Ah, the return of the dark murder balladeer: Nick Cave. & The Bad Seeds, as well.
He has brought with him an ambitious and beautifully presented double album for our troubles. Arriving in a cloth-bound box with a full set of lyrics helps to make this feel like a masterpiece before you've even turned your stereo on. It is not a double album as much as it is a bundle; a package. 'Abattoir Blues' and 'The Lyre of Orpheus are two very, very different records but, as fate called it, both were recorded at the same time.
'Abattoir Blues brings gospel to the fore. I mean really brings gospel to the fore. It is not merely a supplement, like the patchwork melancholy strings introduced to a crap soft rock record, to invoke an involuntary emotional response. You can rarely get away from the vision of a hundred big, black women howling, "Praise him a little bit moooooore," at you. Guttural blues and post-punk mutterings laced with Armageddonist theories, kick all the way through this record with conviction, as only Cave can do.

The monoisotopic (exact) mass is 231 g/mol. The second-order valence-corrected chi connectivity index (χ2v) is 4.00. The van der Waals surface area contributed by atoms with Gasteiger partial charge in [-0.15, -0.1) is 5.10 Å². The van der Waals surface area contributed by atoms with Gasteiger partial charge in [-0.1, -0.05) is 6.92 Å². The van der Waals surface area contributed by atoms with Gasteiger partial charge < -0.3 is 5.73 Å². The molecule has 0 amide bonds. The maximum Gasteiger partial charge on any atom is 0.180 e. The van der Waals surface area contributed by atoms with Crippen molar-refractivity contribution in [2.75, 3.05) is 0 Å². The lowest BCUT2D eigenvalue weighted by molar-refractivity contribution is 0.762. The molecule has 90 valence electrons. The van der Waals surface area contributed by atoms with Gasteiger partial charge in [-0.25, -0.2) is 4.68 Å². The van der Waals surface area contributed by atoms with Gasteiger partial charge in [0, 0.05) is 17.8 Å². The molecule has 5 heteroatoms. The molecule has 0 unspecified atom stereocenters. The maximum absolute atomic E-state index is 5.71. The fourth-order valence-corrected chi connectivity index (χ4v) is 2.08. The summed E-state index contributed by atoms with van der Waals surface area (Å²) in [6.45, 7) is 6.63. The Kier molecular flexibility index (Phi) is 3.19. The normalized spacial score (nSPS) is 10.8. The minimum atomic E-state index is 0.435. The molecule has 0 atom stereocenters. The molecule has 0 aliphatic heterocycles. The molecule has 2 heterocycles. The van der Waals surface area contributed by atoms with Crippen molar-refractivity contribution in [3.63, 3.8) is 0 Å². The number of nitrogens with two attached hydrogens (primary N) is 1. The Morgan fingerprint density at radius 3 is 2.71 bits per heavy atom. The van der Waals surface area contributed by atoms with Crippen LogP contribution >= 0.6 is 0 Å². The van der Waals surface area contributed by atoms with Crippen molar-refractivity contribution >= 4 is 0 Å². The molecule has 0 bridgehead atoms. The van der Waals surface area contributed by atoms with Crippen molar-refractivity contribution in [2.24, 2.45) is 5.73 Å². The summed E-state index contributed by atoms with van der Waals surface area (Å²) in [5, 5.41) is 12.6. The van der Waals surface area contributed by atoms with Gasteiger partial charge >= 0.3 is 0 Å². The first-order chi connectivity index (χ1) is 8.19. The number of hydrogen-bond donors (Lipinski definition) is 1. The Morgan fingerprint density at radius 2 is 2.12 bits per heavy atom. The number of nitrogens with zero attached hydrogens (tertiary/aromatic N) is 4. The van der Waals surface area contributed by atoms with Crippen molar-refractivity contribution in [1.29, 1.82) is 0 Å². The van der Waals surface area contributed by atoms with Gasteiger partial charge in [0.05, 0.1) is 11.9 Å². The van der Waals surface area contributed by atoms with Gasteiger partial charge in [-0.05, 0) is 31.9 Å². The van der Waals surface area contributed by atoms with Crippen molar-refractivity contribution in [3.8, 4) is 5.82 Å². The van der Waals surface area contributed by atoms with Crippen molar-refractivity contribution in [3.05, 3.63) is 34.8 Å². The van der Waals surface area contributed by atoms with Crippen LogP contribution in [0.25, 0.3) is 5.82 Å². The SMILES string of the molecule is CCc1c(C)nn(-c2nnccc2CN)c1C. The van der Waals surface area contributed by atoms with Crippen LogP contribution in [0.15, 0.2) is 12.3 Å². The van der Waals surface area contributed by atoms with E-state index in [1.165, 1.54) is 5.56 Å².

While the first offering holds a quite tangible anger and general gloom within, 'The Lyre of Orpheus is a much more mellow affair, contemplating existentialism and the like. Few can harness creating the perfect atmosphere of a tale being told but here, it is beautifully done. Nick Cave rounds off majestically melodic grooves, which are slower but of course, no less intense. A much more pensive tone fills this record with the gospel choir, which is more of an integral background ornament, swarming over the lilting blues guitar and around the snarls of Cave.
To be drunk with a good bottle of red.
9Raziq Rauf's Score